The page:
The light on Solway Firth is silver, slung low across the water. Although it’s mid-morning, within a few hours the sun will slip beneath the horizon. Accustomed to the wide blue mouth of sky in Australia, I feel as though the earth has tilted. My friends and I scramble over rocks weathered by the wash of tides. I’m wearing thermals, two jumpers, a red beanie and a coat, but the wind flies from the sea through my layers. My teeth clatter. We clamber around a corner, where we can just see Scotland on the other side of the firth. I wonder if Georgiana Molloy, who became Western Australia’s first female scientist, ever stood where I am now before she left England in 1829. Would she have smelled brine sweeping from the sea, her gaze drifting east over the salt marshes green with flat sedge, channels of water running between them? If she lifted her eyes, would she have seen a flock of starlings spiralling?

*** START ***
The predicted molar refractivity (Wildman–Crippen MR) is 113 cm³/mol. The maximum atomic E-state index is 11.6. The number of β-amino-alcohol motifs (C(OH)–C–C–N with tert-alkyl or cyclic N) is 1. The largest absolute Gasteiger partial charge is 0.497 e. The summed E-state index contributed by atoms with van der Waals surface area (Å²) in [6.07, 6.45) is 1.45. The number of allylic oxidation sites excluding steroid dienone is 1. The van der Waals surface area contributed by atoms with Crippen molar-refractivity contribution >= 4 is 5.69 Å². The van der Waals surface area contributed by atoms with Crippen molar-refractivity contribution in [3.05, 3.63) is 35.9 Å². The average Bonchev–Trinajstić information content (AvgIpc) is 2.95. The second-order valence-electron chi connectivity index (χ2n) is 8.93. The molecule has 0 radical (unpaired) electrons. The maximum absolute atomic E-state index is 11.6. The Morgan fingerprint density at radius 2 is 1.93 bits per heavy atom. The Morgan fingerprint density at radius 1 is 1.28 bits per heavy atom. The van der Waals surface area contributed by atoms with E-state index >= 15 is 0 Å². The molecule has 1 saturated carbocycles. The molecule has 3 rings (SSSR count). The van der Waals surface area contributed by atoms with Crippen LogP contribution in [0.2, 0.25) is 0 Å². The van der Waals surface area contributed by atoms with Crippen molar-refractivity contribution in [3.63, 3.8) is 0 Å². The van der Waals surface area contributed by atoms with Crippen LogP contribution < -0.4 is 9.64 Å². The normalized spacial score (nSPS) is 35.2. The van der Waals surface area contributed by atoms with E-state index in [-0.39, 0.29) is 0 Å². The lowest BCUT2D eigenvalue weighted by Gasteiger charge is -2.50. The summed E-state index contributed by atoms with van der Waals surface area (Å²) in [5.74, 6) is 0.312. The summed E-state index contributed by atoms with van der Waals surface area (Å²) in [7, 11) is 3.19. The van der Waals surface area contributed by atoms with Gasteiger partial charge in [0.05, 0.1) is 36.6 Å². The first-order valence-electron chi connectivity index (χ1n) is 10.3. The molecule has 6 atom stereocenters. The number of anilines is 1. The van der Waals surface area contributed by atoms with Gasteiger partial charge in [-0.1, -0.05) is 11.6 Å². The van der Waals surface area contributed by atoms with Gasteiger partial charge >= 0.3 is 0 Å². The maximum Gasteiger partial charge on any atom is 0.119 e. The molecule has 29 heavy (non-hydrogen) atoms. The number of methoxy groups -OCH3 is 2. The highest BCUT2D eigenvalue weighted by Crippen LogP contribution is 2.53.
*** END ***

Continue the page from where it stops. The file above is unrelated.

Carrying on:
An essay on how my research on Georgiana Molloy’s life has intertwined with mine. You can read the rest of the essay at the Sydney Review of Books.